The Resignation of Bruce Shipman

Last week, The Rev. Bruce Shipman resigned as the Episcopal Chaplain at Yale. He had written a letter to the New York Times about the connection between Israeli actions and the recent anti-Semitic violence in Europe, and quickly received the approbation of numerous pundits. Since then, he has been vilified as an anti-Semite, with mainly a single letter as evidence, his background and previous views exposed and critiqued before the press. Others even accused him of raising the specter of the holocaust and describing him and his words as vile and sickening. Even more, he hates Jews.

Really? This is dialogue? Did I read the same letter?

The argument is that Fr. Shipman was blaming the victim. Perhaps. This accusation implies that victims cannot also be perpetrators. In the context of war, the argument is a good way of justifying that the Palestinians caused their own problems (blaming the victim, indeed). In this way, Israel abdicates its own responsibility for conducting a war, offering the comfort to her supporters that the obliteration of Gaza was necessary and unavoidable. They just had to do it.

This view, however, ignores the possibility that in any conflict, the dynamic includes multiple partners. Might it be that no individual or single institution is singularly responsible; we all have dirty hands? This alternate perspective, of course, disappears when we’re talking about good vs evil, and because our side – by nature – is always on the side of good.

When did we all become such Manicheans?

The argument that Israel is responsible for increased occurrences anti-Semitism requires some excavation. Perviously, Norman Finklestein argued such in his book The Holocaust Industry, where he posited that the “shakedown” of Swiss banks and the institutional diminishment of other genocides might have increased European resentment towards those organizations seeking reparations. I’m not sure how to evaluate such claims, but what’s plausible that is that money, opportunism and moral righteousness make an appealing, and appalling trifecta.

For some, this is construed as reaffirming anti-Semitic stereotypes; but for some of us, opportunism is universal behavior. To claim that such accusations are anti-Semitic becomes a slight-of-hand, a get out of jail free card that directs away from  crime itself. The power to accuse someone of anti-Semitism ensures an impenetrable armor of righteousness. It makes it harder for some to gather justice when the accusation doesn’t actually fit the behavior.

Let us be clear: anti-Semitism, like all hatred of minority communities, should be swiftly condemned. In Shipman’s case, contra the headline of the American Interest, he was referring to institutional actors (the patrons, like the United States of America itself) who do influence policy, not all the Jews themselves. I’d be a little more precise: Israel should not be blamed for anti-Semitism, but be unsurprised by blowback. Both Hamas and Israel might want to consider the long term consequences of their violence. Israel’s previous support of Hamas and ambivalence toward Fatah, and their success in occupying the West Bank have had repercussions. And I’m not the sort who compares Israel to the Reich, nor do I think that Israel is creating an apartheid state. But it’s evident that living in Palestine isn’t kittens and rainbows, and Israel bears a greater responsibility for the conditions on the ground in the West Bank and Gaza.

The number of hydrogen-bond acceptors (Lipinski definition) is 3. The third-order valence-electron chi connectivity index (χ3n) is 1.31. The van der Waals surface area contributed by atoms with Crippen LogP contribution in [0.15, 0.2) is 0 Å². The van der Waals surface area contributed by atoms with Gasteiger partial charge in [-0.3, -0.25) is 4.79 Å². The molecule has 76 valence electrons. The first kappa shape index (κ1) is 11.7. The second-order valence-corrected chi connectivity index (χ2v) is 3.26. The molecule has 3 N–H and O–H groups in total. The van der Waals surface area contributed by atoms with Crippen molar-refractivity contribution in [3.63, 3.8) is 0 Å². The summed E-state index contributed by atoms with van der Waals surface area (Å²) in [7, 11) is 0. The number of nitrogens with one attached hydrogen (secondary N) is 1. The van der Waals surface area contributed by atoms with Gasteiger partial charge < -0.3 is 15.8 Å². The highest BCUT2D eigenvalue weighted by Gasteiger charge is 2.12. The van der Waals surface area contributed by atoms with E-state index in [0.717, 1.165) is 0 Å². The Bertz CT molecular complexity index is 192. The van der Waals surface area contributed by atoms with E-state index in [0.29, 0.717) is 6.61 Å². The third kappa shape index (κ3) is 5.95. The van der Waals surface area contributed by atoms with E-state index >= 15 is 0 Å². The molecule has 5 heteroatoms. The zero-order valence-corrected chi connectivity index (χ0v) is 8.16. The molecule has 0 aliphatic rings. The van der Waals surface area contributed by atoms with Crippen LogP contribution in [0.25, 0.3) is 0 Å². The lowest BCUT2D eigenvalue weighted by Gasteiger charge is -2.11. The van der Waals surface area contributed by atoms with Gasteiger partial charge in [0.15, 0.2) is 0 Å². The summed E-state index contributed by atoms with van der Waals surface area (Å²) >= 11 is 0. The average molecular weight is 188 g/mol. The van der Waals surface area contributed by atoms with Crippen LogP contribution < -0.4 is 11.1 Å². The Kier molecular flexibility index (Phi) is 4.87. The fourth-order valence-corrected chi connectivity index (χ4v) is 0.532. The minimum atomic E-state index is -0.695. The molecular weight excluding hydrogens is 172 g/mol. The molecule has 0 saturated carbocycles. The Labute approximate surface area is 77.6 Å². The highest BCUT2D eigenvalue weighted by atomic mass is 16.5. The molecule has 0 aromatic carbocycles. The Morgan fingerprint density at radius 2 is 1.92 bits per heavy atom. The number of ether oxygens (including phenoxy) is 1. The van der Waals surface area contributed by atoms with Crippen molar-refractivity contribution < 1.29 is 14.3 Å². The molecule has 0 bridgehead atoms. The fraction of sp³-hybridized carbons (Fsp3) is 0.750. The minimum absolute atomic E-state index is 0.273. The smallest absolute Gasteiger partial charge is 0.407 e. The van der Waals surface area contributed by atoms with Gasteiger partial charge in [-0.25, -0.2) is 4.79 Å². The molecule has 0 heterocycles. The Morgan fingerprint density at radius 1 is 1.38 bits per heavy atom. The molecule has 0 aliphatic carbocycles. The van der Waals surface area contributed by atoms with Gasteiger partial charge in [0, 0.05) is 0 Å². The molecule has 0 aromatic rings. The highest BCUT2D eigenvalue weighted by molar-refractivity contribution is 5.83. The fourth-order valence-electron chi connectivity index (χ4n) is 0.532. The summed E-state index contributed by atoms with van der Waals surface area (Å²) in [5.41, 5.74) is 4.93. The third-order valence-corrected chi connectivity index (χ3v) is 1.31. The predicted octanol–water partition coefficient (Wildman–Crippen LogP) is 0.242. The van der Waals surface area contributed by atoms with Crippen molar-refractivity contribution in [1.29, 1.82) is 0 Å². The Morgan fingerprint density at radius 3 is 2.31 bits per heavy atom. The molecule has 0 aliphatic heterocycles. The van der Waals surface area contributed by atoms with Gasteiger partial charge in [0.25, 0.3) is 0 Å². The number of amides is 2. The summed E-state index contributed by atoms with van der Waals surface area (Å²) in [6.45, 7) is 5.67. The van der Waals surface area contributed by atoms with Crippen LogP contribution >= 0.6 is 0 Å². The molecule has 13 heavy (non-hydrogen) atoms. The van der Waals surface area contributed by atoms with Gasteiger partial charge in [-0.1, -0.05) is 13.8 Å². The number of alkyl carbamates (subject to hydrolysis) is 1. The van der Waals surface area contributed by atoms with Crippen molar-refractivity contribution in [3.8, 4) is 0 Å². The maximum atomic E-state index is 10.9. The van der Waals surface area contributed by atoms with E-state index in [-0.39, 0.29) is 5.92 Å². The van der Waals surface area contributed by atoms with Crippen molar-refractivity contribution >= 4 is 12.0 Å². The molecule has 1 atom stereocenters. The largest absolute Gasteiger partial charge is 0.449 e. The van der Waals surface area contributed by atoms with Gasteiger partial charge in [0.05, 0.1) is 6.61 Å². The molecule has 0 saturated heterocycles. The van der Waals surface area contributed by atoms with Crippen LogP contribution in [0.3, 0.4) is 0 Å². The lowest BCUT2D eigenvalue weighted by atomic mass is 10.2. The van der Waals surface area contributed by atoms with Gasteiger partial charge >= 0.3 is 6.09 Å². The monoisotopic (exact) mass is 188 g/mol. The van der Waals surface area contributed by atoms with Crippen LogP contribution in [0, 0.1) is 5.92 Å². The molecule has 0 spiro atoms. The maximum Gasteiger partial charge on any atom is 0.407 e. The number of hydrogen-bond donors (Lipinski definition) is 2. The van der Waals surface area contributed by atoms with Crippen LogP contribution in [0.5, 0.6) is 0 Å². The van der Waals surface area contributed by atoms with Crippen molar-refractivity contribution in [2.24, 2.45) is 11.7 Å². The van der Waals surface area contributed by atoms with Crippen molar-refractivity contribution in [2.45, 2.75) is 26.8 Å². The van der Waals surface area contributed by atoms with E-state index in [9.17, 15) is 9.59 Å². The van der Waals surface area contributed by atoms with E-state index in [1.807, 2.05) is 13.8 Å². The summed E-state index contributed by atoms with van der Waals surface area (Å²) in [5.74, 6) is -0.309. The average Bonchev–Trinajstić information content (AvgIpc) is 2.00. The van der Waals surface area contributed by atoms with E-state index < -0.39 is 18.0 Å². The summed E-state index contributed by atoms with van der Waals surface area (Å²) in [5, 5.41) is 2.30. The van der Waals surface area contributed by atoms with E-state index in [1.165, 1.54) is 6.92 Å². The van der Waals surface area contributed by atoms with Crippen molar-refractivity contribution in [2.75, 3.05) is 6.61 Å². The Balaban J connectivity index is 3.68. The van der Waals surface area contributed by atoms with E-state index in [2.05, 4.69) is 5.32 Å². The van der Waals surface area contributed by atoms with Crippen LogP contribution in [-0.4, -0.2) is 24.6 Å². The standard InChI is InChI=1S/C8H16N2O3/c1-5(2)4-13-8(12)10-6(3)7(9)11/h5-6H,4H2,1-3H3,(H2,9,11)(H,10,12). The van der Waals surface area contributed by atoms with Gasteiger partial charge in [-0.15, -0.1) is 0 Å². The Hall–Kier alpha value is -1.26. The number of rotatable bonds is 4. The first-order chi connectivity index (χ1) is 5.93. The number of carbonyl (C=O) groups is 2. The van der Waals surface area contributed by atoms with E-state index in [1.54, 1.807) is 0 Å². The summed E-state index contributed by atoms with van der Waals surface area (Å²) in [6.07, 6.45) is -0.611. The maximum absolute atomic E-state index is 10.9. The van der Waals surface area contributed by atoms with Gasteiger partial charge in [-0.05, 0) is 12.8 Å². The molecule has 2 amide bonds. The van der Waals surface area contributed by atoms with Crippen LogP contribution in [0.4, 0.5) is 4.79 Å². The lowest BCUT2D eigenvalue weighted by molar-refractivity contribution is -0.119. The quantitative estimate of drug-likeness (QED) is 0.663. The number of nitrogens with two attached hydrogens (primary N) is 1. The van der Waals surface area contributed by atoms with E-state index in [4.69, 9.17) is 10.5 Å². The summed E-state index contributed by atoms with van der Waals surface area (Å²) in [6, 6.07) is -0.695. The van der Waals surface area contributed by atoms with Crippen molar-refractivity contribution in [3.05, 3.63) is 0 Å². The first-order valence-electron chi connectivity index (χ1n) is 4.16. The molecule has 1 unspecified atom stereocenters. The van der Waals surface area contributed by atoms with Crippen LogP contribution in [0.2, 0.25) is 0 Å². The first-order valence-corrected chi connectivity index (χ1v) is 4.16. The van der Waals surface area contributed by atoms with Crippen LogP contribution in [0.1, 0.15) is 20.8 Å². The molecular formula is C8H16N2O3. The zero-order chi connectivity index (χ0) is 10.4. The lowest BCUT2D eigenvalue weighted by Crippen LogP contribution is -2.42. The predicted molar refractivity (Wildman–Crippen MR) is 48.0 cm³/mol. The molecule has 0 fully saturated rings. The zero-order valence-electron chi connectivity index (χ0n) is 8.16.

The other question is practical: Do American Jewish Institutions do have an impact on Israel, or on our own relationship with Israel?  It seems to me that if Israel has an impact on the decisions of the United States, a realist position identifies those institutions that have credibility in Israel. My own institutions do not; but I know of plenty of Jewish institutions that have stronger relationships. I work with some them in a variety of ways to keep our dialogue going and identify ways to create peace. I would say, even, they DO feel responsible already.

Unfortunately, there is an unintended consequence of his resignation. It implies the anti-Semitic belief in a Jewish conspiracy to overwhelm honest public conversations about Israel. It makes Shipman’s critics look like powerful, abusive, easily frightened bullies. Who’s really scared of an academic Episcopal cleric? No person who knows Fr. Shipman would accuse him of having a single anti-Semitic bone in his body. And yet, the opposition has gone on to gang up on him (crucify?) for his imprecision and error. What is unfortunate is that these are the sorts of critics who seem motivated by the view that peace between Israel and Palestine is a zero sum game. One side’s victims can be known and acknowledged; the others deserve their fate.